Smoke & Populations
Background: Maternal wildfire exposure (e.g., smoke, stress) has been associated with poor birth outcomes with effects potentially mediated through air pollution and psychosocial stress. Despite the recent hike in the intensity and frequency of wildfires in some regions of the world, a critical appraisal of the evidence on the association between maternal wildfire exposure and adverse birth outcomes has not yet been undertaken. We conducted a systematic review that evaluated the scientific evidence on the association between wildfire exposure during pregnancy and the risk of adverse birth outcomes.
Methods: Comprehensive searches in nine bibliographic databases were conducted from database inception up to June 2020. Observational epidemiological studies that evaluated associations between exposure to wildfire during pregnancy and adverse birth outcomes were eligible for inclusion. Studies were assessed using the National Toxicology Program’s Office of Health Assessment and Translation (NTP OHAT) risk of bias tool and certainty of evidence was assessed using the Grading of Recommendations, Assessment, Development and Evaluation (GRADE) framework. Screening of retrieved articles, data extraction, and risk of bias assessment were performed by two independent reviewers. Study results were synthesized descriptively.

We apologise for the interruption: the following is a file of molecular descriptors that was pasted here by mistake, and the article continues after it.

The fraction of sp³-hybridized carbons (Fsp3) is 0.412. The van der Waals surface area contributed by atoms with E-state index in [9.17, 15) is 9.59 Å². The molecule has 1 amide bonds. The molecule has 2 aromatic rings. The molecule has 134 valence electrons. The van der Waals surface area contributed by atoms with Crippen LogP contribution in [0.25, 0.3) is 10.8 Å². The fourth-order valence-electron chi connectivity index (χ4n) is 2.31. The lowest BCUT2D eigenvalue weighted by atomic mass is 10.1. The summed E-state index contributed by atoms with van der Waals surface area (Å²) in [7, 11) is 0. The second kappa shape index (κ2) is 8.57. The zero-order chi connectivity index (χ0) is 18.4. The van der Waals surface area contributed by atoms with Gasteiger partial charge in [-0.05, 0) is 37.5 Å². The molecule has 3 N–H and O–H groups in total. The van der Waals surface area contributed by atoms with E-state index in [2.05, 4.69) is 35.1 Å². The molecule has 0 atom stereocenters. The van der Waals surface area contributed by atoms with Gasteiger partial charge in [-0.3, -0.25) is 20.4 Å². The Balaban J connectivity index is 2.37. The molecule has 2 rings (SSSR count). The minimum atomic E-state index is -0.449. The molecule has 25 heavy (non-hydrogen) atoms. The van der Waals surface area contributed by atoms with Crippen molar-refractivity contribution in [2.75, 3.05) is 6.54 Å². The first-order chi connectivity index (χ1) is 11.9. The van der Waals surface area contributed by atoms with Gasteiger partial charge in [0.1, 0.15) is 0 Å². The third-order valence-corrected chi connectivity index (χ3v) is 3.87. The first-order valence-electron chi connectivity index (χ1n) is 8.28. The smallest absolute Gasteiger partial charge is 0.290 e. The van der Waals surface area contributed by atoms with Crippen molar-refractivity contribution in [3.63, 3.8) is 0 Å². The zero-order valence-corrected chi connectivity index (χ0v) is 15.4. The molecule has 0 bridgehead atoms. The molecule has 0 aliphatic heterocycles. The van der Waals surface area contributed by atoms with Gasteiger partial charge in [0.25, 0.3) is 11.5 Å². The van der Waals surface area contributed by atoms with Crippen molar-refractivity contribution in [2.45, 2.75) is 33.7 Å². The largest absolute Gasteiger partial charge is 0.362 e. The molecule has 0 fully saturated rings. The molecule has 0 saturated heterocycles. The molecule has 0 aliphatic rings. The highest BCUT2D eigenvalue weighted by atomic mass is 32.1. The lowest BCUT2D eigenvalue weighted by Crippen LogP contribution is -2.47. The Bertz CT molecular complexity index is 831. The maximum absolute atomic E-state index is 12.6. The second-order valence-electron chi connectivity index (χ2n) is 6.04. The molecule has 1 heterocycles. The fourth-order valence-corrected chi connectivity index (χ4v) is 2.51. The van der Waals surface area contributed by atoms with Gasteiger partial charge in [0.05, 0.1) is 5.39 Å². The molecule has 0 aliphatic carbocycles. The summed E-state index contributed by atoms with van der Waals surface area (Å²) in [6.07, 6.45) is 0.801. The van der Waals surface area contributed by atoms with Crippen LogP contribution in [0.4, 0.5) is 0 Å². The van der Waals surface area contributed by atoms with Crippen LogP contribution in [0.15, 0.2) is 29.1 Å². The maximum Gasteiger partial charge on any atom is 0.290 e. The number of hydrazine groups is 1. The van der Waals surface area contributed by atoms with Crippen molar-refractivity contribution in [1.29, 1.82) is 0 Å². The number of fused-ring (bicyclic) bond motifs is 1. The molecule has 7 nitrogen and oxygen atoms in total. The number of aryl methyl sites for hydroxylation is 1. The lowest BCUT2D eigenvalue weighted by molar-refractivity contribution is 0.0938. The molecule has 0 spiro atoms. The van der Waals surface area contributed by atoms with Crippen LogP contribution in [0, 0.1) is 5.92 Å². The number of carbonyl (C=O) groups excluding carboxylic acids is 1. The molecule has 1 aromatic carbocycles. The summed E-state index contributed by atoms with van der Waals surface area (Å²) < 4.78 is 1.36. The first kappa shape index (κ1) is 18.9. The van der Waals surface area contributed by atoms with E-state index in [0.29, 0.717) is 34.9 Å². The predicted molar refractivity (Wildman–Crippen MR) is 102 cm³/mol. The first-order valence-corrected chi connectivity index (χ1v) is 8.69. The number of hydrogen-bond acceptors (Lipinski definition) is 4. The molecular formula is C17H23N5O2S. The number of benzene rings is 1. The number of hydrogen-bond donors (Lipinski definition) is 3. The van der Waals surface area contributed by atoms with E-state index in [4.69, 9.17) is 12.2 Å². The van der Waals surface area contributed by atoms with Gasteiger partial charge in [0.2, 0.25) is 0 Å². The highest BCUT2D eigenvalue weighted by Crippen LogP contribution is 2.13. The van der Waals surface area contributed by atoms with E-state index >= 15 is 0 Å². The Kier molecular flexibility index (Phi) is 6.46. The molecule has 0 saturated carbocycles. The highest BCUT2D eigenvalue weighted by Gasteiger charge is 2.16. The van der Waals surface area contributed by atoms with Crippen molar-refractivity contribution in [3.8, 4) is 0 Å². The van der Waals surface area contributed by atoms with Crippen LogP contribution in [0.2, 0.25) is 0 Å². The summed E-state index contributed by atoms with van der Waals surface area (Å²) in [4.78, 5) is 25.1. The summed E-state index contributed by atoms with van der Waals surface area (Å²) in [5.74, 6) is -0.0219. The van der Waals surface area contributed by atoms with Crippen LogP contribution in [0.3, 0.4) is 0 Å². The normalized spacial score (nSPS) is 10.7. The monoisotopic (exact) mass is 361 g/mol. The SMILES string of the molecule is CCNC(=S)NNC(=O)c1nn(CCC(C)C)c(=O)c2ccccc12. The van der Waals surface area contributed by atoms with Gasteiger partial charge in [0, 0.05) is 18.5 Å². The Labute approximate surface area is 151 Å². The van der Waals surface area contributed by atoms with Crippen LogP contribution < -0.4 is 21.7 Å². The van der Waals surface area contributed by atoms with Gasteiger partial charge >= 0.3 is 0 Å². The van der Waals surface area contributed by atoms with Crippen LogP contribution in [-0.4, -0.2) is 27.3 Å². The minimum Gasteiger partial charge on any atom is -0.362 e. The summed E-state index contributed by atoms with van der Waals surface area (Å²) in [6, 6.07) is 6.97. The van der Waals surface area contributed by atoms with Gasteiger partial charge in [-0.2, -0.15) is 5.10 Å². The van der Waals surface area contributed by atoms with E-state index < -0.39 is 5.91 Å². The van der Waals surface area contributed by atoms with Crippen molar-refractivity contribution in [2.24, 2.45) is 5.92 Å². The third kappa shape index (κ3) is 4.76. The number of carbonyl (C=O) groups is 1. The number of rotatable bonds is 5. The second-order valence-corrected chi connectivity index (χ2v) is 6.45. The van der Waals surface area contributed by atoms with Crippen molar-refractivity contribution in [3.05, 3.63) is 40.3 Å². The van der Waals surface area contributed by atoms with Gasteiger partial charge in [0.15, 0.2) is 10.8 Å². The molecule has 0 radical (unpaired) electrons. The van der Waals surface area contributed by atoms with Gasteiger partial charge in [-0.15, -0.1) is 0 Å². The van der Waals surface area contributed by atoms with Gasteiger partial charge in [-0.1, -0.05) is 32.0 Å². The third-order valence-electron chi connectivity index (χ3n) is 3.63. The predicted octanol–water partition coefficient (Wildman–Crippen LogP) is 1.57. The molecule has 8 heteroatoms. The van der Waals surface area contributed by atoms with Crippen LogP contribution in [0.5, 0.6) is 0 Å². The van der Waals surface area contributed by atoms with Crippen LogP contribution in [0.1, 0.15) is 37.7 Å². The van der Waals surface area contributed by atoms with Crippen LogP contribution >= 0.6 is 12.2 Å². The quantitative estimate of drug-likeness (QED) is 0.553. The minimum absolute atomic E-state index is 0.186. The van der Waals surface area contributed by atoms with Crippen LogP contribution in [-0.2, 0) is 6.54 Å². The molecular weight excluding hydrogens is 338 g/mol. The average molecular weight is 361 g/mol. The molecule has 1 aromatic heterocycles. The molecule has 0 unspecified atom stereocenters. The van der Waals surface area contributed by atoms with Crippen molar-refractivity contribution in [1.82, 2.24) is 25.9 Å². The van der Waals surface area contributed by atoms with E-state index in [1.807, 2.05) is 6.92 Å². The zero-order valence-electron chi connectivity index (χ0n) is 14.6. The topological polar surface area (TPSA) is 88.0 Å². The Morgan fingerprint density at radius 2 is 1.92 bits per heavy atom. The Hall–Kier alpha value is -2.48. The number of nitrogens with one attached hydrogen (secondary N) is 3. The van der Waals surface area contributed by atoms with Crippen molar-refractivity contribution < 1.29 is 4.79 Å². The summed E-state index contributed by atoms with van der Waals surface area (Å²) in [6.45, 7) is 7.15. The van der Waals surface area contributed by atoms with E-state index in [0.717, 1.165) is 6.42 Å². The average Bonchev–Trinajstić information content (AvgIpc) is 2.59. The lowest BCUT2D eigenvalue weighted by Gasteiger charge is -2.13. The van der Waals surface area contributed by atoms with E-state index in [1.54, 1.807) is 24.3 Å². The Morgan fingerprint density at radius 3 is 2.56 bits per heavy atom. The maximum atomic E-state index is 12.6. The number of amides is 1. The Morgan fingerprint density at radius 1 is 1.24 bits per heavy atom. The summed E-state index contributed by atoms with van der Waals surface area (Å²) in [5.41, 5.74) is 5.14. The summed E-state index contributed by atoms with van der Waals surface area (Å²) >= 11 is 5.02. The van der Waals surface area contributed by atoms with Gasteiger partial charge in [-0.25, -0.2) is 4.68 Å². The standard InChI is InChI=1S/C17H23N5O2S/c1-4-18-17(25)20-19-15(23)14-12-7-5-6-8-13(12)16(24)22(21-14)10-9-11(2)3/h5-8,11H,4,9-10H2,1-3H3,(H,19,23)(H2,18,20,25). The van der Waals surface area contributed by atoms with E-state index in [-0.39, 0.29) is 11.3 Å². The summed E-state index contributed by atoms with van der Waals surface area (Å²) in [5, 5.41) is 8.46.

Results: Eight epidemiological studies conducted in four countries and involving 1,702,252 births were included in the review. The exposure to wildfire during pregnancy was assessed in individual studies by measurement of PM2.5 (n = 2), PM10 (n = 1), Total Ozone Mapping Spectrometer (TOMS) aerosol index (n = 1), heat spots (n = 1), and by proximity of maternal residence to wildfire-affected areas (n = 3). There is some evidence indicating that maternal wildfire exposure associates with birth weight reduction (n = 7) and preterm birth (n = 4), particularly when exposure to wildfire smoke occurred in late pregnancy. The association between wildfire exposure and small for gestational age (n = 2) and infant mortality (n = 1) was inconclusive.
Conclusion: Current evidence suggests that maternal exposure to wildfire during late pregnancy is linked to reduced birth weight and preterm birth. Well-designed comprehensive studies are needed to better understand the perinatal effects of wildfires.